That night I went to Target, and I don't even know what Andre Rieu looks like, but I'm running around the store and my eyes automatically go to this Andre Rieu classical CD. And I decided I needed to buy this CD and give it to her the following day, and write on a prescription pad, “You must listen to this once every day.”
When I got home, I wrote a blog post called “Music of the Heart,” telling the story about this woman. And I asked anybody who read the post for a favor, and that is to send her good thoughts, prayers, etc.—hopefully to get her to the concert, because that is what she wanted. Then I put it out on Twitter.
The next day, a follower of mine in the Netherlands tweeted me and said, “Did you know Andre Rieu is Dutch? Did you know that he is on Twitter? This is his ID.” And I said, “Let's all Twitter him the story, and maybe he'll read it.” On July 5 at 3 pm, I get this message saying, “I would love to help your patient. Let me know what we can do. Regards, Andre.”
Two days later, I had a conference call with his management team from Amsterdam. They offered my patient front-row tickets for the concert in December, and they asked me and a guest to come as well, and for us to meet Andre and his orchestra after the concert. They said, “Give us her address and we'll mail our DVDs and CDs to the patient to kind of keep her hopes up.”
And then there was the time you used Twitter to help arrange for an amputation in Uganda—how did that happen?
My parents were born and raised in Uganda, and they were refugees after the 1972 Idi Amin coup. My dad is a pediatrician and my mom is a pharmacist. My dad found out about this medical trip to Uganda, so he decided that he wanted to go, and my mom wanted to go, and I had two weeks' vacation, so I said I'd like to go, too.
The camp was 10 days, and the patients lined up from 6 in the morning—1,600 to 1,700 patients a day. Even before the camp started, I spotted a man with severe elephantitis. He has had this elephantitis for three years, and his wife and children had left him two years ago, so he was basically alone.
The way the hospital works in Uganda is you have to bring your own bed sheets, usually some of your own medications, your own food. So if you don't have family or social support to bring you food in the hospital, you don't eat. That kept him from going to the hospital and getting treated, because who would take care of him after he got the amputation that he needed?
So the first night, I blogged about him and put a picture on my blog, trying to raise money. And we raised about $1,000 for him overnight, which was incredible. Somebody on Twitter actually taught me how to do this using ChipIn (http://www.chipin.com).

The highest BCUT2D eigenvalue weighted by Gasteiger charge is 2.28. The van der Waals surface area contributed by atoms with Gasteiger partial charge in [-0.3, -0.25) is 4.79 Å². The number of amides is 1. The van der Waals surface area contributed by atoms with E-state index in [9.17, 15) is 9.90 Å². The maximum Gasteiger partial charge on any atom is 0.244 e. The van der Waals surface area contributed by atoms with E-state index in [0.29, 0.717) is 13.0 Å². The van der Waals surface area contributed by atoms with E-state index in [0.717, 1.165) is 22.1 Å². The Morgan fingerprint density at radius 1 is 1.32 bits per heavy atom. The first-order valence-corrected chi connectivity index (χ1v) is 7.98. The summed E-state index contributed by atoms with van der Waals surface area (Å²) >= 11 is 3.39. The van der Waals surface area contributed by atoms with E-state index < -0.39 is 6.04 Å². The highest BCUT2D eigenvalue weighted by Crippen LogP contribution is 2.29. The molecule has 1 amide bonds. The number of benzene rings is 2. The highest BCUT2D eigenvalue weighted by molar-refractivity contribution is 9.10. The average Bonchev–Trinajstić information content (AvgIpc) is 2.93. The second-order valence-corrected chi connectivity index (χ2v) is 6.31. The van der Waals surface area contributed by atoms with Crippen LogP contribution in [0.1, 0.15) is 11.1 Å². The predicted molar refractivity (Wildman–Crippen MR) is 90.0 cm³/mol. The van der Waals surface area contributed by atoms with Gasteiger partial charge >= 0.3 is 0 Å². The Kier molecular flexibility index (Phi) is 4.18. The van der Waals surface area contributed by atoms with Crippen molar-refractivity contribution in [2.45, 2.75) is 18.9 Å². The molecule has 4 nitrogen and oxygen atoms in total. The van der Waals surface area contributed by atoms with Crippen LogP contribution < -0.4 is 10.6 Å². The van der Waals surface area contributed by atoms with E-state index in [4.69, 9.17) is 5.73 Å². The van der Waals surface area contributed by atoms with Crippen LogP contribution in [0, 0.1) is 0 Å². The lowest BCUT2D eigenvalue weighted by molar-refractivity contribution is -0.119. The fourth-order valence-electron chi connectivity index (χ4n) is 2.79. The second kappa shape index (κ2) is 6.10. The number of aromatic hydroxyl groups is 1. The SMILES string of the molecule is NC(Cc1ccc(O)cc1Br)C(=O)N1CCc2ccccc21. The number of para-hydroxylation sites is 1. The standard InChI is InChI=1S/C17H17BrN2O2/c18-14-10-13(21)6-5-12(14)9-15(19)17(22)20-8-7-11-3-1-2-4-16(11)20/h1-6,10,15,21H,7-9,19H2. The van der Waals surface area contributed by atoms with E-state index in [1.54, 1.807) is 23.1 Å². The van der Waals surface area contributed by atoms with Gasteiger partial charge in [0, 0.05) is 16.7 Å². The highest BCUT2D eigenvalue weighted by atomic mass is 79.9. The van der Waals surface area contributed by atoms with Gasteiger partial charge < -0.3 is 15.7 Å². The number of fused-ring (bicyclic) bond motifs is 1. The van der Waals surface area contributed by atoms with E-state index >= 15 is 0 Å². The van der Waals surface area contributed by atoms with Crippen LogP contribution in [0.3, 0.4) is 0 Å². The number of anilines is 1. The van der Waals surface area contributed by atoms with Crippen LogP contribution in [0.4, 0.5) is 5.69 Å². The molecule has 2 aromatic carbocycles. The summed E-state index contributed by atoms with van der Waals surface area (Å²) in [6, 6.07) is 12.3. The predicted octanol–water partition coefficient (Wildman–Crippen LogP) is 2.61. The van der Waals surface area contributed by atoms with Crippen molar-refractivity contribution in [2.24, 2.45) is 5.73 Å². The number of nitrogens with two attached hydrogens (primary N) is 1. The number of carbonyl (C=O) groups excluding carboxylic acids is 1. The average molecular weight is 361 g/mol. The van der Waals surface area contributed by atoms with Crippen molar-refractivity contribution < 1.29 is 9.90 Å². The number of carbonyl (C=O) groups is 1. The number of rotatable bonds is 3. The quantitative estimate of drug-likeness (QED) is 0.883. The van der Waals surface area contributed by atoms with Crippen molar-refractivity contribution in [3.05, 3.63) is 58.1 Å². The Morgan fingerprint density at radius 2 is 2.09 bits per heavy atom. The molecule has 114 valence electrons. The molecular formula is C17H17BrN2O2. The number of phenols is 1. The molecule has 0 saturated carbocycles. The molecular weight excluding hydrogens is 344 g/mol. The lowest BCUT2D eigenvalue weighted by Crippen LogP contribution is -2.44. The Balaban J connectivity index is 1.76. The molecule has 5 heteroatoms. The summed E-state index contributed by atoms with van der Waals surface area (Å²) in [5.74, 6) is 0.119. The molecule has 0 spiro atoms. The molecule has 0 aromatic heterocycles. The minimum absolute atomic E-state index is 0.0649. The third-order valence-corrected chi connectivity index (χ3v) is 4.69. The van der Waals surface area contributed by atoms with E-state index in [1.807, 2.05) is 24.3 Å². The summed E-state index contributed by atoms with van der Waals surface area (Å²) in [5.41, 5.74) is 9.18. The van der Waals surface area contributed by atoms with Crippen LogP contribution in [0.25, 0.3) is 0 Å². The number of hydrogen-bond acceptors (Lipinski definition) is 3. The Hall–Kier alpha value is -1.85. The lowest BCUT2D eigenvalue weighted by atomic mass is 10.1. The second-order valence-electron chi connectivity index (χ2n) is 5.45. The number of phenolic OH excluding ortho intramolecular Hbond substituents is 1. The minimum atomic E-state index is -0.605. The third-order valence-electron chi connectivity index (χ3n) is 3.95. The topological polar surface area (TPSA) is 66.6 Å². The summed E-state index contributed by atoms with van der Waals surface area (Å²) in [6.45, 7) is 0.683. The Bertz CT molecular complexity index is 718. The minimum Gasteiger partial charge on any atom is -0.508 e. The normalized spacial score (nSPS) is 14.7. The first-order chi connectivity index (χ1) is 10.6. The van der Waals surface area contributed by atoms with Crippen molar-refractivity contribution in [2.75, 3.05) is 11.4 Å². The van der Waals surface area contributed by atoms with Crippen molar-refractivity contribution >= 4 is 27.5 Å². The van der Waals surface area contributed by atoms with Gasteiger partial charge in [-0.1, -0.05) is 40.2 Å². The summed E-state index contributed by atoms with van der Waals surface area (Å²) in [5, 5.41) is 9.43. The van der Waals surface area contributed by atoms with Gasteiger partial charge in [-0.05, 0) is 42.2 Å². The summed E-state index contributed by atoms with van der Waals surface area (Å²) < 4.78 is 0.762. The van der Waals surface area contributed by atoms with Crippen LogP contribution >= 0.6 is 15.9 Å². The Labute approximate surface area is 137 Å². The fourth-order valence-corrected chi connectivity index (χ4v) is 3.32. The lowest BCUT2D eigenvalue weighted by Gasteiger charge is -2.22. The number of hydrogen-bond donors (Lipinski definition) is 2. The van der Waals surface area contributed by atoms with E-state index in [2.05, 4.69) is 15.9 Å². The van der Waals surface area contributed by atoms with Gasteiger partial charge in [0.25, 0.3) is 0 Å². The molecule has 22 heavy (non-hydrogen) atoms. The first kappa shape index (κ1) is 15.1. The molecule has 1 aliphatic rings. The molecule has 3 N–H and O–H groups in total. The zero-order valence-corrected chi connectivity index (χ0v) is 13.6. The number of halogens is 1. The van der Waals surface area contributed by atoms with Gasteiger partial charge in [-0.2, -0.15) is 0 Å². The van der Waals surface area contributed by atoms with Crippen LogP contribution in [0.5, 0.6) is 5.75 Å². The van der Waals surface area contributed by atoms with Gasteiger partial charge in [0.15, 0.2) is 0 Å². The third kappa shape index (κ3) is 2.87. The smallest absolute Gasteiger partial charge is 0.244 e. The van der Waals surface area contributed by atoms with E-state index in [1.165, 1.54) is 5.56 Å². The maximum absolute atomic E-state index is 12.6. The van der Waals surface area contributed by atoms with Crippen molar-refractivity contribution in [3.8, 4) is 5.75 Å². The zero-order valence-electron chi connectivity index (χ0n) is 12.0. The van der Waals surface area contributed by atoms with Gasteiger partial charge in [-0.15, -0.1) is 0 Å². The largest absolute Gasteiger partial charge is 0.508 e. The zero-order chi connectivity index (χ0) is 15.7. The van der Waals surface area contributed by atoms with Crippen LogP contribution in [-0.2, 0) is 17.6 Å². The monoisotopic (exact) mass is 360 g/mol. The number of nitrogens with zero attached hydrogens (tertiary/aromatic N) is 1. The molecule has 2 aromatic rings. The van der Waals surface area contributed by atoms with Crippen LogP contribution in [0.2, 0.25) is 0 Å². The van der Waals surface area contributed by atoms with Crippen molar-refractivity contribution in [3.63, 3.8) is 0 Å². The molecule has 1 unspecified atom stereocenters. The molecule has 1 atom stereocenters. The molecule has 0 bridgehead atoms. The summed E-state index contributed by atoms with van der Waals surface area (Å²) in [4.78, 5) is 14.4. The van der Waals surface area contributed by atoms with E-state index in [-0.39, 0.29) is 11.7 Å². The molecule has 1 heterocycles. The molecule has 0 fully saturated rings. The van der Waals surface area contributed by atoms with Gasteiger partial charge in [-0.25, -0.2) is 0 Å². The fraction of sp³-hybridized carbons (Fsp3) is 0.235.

I had never asked for donations, but people were asking “How do I donate money? I want to do something.” A lot of my Twitter followers helped by re-tweeting what I was tweeting.
The following day, he had his leg amputated. That evening, my dad and I went to a local pharmacy and got him pain medication, syringes, IV bags, antibiotics, etc., and we brought it to the hospital for him. I met with the surgeon, and then every day for 10 days, I would bring him lunch, T-shirts, clothing, medications. The day I left, he was getting fitted for a prosthetic.
What would you like other oncologists to know about social media?
It can be used for amazing social good!
I had a lung cancer patient—a young guy with two kids—who looked really down and out one day when he came to my clinic. He used to be a truck driver, and he was so low that when he had a flat tire, he was too tired to change it. He told me that his family was going to church for groceries and his child's birthday had been the day before and they could not afford to celebrate the way they wanted.
That morning, right before I saw him, the girl I took to the Ellen show had come by to say thank you and gave me a beautiful box of cupcakes. So I ran into my office, got the cupcakes, knowing she wouldn't mind, and I said, “Celebrate your kid's birthday with these.” And then I put it out on Twitter: “A young family in need…if anybody has gift cards to grocery stores, or whatever, please consider giving.”
With that, we got over $500 in gift cards.
When you throw something out to the world, and believe in it, someone will listen.
Radiation Oncologist, patient advocate, writer, scuba diver, traveler, music lover, TEDster, dreamer…
#5 in a Continuing Series
(Previous profiles appeared in the 4/25/10, 5/25/10, 7/10/10, and 9/25/10 issues, of Raymond DuBois, Douglas Blayney, Naoto Ueno, and Anas Younes, respectively—all available at oncology-times.com, either in the Archives or in Collections)